Sinem Aslan: 101 tutoring. So we see a lot of conversational agents coming up, including coming off by Khan Academy. So these are all, you know, different applications that is kind of emerging. But as I mentioned, I see that this is gonna be exponential growth in coming up years. So, you know, do you want to add anything else?

Yuna: I love that you brought up the, the Khan Mego aspect because it's one of those things that Khan Academy has been around for a while and it's offered to everybody around the world. And by introducing, so what the Camigo is, it's like a little chatbot, and it will encourage the students, so if you enter a response, the student might see a message like that was great.

Yuna: What if you think about this? Or what if you do that? [00:06:00] And so it is really using that natural language processing, how somebody would understand words. It's not cybernetic. It's not like you're talking to a robot. But Khan Academy is so pervasive in so many households now to have an AI tool that you can access from your home or your classroom, I think is really showing that AI is, is, it's emerging, but it's kind of emerging here to stay.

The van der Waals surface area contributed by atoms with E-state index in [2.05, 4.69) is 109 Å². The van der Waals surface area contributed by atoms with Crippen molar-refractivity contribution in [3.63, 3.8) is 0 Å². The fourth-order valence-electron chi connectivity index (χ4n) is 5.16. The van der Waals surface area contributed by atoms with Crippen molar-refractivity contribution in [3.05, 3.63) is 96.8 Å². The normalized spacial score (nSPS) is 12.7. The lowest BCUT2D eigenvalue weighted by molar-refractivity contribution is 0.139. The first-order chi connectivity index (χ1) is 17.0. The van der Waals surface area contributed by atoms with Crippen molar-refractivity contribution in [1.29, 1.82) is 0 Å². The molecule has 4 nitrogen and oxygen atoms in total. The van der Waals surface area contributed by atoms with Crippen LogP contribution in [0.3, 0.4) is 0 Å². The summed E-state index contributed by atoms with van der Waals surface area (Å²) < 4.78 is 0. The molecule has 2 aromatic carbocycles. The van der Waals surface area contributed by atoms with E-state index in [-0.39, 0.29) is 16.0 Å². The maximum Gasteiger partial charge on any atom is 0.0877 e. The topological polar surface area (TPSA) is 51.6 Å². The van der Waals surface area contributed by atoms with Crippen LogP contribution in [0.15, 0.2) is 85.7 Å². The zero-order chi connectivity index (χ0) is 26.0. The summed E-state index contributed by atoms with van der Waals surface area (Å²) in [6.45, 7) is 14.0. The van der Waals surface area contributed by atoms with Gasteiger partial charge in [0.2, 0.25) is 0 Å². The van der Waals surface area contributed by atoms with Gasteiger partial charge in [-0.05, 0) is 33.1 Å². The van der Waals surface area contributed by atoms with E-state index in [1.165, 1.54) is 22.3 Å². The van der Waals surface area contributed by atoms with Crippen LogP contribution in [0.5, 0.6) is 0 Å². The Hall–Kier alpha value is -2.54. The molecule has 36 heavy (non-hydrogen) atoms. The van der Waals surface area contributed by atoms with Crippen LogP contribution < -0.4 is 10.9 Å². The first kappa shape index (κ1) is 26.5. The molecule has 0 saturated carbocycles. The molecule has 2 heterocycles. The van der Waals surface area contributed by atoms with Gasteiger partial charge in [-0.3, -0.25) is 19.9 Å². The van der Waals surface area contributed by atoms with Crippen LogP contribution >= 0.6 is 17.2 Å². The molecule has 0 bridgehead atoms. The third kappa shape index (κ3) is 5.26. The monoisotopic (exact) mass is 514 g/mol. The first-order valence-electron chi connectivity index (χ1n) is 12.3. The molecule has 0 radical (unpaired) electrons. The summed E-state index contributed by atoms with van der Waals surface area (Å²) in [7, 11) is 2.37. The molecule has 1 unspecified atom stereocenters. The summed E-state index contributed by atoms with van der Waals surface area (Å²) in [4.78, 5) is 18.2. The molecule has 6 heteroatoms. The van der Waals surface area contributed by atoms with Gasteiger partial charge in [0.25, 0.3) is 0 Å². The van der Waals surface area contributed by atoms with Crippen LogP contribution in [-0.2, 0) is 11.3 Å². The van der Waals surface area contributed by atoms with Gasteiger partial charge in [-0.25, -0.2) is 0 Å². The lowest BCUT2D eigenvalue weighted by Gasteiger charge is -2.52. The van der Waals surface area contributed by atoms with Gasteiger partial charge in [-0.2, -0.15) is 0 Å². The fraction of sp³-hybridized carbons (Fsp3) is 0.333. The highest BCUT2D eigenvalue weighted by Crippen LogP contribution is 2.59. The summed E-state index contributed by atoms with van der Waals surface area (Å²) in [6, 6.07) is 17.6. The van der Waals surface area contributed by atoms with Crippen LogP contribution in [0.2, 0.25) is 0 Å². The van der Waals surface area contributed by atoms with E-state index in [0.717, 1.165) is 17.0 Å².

Yuna: And so when we think about what, where else we use AI, like chatbots, I mean, we use it every day in our, In our everyday world. We use our facial recognition to unlock the phones and things. And so I love that it's coming now into education and can you go? I'm a big fan of Khan Academy just to see that shaping up.

Yuna: I think it's really exciting. But also, I do want to point out that the term AI in the classroom has been around for [00:07:00] a while. If you look at some of the research, there have been papers written as far back as 1990 in those back in the 90s about using different forms of AI as a, maybe a tutor or that guide on the side.